Technically, the carving took a lot of skill. In this middle piece particularly it would have been difficult - and quite tedious - to carve out the interior of every little square in the grid, leaving behind only the thin lines in between. This design is truly intended to lay out exactly how to make the design, so it requires that level of technical accuracy. The third piece, by contrast, is carved more traditionally, and is more in the nature of inspiration or general ideas for embroidery than an actual design to follow. I’m intrigued by the hoops around the dogs’ middles, as well as by the winged sprites or fairies growing out of the flowers. They’re like mermaids, only botanical. Somebody was clearly doodling!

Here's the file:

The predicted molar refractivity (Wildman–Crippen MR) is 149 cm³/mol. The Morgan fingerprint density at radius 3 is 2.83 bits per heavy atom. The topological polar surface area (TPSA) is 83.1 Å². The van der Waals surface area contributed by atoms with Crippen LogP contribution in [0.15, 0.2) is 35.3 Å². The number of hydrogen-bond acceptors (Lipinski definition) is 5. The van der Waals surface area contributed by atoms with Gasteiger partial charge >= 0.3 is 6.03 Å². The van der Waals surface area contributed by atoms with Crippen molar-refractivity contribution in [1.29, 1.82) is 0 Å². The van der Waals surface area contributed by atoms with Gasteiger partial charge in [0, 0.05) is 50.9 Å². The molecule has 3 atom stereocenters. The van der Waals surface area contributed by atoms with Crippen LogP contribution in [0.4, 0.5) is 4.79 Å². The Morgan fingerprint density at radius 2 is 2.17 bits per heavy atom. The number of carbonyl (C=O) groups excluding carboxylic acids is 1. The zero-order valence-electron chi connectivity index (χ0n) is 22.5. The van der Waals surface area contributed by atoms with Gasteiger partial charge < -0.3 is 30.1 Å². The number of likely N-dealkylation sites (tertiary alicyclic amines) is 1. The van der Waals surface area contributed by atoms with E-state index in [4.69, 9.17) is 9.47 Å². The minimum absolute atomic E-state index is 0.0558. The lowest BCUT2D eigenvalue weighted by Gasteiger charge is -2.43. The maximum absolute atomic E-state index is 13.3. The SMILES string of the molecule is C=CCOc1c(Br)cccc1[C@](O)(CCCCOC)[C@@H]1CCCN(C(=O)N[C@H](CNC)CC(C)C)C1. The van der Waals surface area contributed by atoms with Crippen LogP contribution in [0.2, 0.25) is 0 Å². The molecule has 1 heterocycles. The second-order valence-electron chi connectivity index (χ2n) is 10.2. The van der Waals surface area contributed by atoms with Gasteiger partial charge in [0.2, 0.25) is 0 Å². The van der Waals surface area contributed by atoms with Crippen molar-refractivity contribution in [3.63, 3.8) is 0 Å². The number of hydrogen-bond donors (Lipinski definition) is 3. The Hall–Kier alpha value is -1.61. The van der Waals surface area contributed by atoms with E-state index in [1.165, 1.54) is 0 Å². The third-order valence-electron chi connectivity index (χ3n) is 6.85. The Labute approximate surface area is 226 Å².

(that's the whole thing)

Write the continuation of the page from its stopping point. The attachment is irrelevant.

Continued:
My favorite embroidery design, however, is the first one, also the earliest. I like the black-on-texture carving style, and I like the variety of patterns, from naturalistic to stylized to geometric. This would actually be easier to carve than the others, but I like the balance of
black and white. I’m guessing that with books of this sort none of the craftspeople involved were considered Artistes. Nevertheless, they had mastered their skill and used it to create something both useful and pleasing. I wonder how many women embroidered these very designs, and what color schemes they chose to bring these black and white guidelines to life.
[Pictures: Page 1 from Ein ney Furmbüchlein, woodcut designed by Johann Schönsperger the Elder, c. 1525-30 (Image from The Metropolitan Museum of Art);
Woodcut from Ornamento Delle Belle & virtuose Donne by Matteo Pagano, 1554 (Image from The Metropolitan Museum of Art);
Woodcut from La vera perfettione del disegno, by Giovanni Ostaus, 1567 (Image from mfa).]